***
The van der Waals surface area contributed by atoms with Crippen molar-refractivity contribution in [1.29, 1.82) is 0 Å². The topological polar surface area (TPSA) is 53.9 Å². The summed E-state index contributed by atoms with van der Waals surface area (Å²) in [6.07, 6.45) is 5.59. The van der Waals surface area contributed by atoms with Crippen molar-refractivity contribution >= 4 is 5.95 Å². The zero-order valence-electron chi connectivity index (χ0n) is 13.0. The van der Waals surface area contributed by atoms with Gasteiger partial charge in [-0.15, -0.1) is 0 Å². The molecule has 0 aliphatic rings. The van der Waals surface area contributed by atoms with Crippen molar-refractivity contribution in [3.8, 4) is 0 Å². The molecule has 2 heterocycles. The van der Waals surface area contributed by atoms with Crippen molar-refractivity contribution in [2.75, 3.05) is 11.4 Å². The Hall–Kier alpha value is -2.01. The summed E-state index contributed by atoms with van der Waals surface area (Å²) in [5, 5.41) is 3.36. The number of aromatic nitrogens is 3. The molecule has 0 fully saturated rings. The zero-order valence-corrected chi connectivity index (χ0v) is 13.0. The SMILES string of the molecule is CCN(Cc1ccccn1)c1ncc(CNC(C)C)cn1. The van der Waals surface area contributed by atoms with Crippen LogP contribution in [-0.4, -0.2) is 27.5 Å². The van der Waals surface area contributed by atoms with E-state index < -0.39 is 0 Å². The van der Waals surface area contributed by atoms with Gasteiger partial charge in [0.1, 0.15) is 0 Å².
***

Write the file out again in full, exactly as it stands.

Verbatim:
The van der Waals surface area contributed by atoms with Crippen molar-refractivity contribution in [1.29, 1.82) is 0 Å². The topological polar surface area (TPSA) is 53.9 Å². The summed E-state index contributed by atoms with van der Waals surface area (Å²) in [6.07, 6.45) is 5.59. The van der Waals surface area contributed by atoms with Crippen molar-refractivity contribution >= 4 is 5.95 Å². The zero-order valence-electron chi connectivity index (χ0n) is 13.0. The van der Waals surface area contributed by atoms with Gasteiger partial charge in [-0.15, -0.1) is 0 Å². The molecule has 0 aliphatic rings. The van der Waals surface area contributed by atoms with Crippen molar-refractivity contribution in [3.8, 4) is 0 Å². The molecule has 2 heterocycles. The van der Waals surface area contributed by atoms with Crippen molar-refractivity contribution in [2.75, 3.05) is 11.4 Å². The Hall–Kier alpha value is -2.01. The summed E-state index contributed by atoms with van der Waals surface area (Å²) in [5, 5.41) is 3.36. The number of aromatic nitrogens is 3. The molecule has 0 fully saturated rings. The zero-order valence-corrected chi connectivity index (χ0v) is 13.0. The SMILES string of the molecule is CCN(Cc1ccccn1)c1ncc(CNC(C)C)cn1. The van der Waals surface area contributed by atoms with Crippen LogP contribution in [-0.4, -0.2) is 27.5 Å². The van der Waals surface area contributed by atoms with E-state index < -0.39 is 0 Å². The van der Waals surface area contributed by atoms with Gasteiger partial charge in [0.1, 0.15) is 0 Å².